Rockin’ R River Rides is a family-owned business that has offered tubing trips down the Guadalupe River for 29 years.

“The owners Zero and Rick Rivers started the business with 50 tubes, some chicken wire and a truck,” Director of Operations Shane Wolf said.

Today the company has about 5,000 rafts and plays host to a few hundred thousand college kids a year, Wolf said.

Tubes with bottoms are $17 dollars while tubes without bottoms are $15. For the price of your tube, you are entitled to use the company’s shuttles to get to and from the starting and stopping points. Trips can take anywhere from one hour to the whole day, depending on the river conditions and the person. Friends can relax, sit together and enjoy the scenery.

Also, feel free to bring your own cooler. It can float down the river with you. Inside the city limits only a 16-quart cooler is permitted, but once you’re outside the city limits you can have the biggest cooler that will float. These coolers can be filled with your choice of anything. Bring beer, soda or wine. Anything is permitted as long as it is not made of glass or Styrofoam.

“We’re open for anything that’s legal,” Wolf said.

6th Stop: Lockhart

Speaking of legal, one thing that will never be outlawed in Texas is barbecue. That’s why the next stop is Lockhart, the barbecue capital of Texas. Lockhart is only 35 miles north of New Braunfels. There is not much else to do there, so this might just be a lunch stop as you continue on up to Austin.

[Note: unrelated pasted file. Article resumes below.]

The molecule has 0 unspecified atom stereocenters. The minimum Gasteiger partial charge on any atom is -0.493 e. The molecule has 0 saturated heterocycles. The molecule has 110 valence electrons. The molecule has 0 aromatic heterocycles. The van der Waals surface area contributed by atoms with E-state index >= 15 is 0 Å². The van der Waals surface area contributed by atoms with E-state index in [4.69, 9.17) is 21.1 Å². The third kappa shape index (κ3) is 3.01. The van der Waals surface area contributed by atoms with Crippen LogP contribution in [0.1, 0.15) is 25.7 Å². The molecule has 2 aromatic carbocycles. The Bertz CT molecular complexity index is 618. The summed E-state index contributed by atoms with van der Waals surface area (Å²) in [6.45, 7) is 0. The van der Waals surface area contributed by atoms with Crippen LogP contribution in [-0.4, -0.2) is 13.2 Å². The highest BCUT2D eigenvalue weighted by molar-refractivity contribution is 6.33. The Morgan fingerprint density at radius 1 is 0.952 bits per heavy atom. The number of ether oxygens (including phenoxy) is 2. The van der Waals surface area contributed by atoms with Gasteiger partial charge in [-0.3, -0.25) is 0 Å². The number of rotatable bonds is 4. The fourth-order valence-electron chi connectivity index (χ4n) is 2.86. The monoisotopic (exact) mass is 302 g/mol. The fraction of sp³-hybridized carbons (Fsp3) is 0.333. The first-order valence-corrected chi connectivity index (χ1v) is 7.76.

Don’t downplay this town just because it’s a lunch stop. There are plenty of good places to eat. One of them is Black’s Barbeque (blacksbbq.com), located at 215 Main Street. The restaurant was started in 1932 by Norma and Edgar Black and is still in their family today. When the restaurant first opened, women were not allowed inside and had to go to a side window to order. Women are allowed inside today, where they will be surrounded by walls loaded with photos of high school football teams and hunting trophies.

There are two things you have to try at Black’s. One of them is the brisket and the other is the homemade sausage. Lunch will cost about $6 and dinner will cost about $9.

Manager Steve Cloud was very clear on how they cook their food.

“We use all pits,” Cloud said, describing the process of how their meat is cooked in a hole in the ground.

While Black’s said it is the best in town, other restaurants claim the same honor.

Kreuz Market (kreuzmarket.com) is also at the top of the list of Lockhart barbecue. The restaurant started as a grocery store in 1900 by Charles Kreuz. To keep the meat from spoiling, employees would take it out back and cook it where people would line up to buy the finished product. The meat was passed out on butcher paper and didn’t have any sauce on it.

To this day, that tradition remains. Kreuz has no barbeque sauce, no plates and no forks.

“Sauce is used to cover up the flavor of meat. We buy a higher grade of meat and keep it simple, just salt and pepper,” owner Keith Schmidt said.

While they have added new sides over the years, in the past the only sides offered were those that were sold in the original store, such as tomatoes, pickles and cheese. And, just like Black’s, Kreuz is proud of its homemade sausage.

A meal will cost about $7.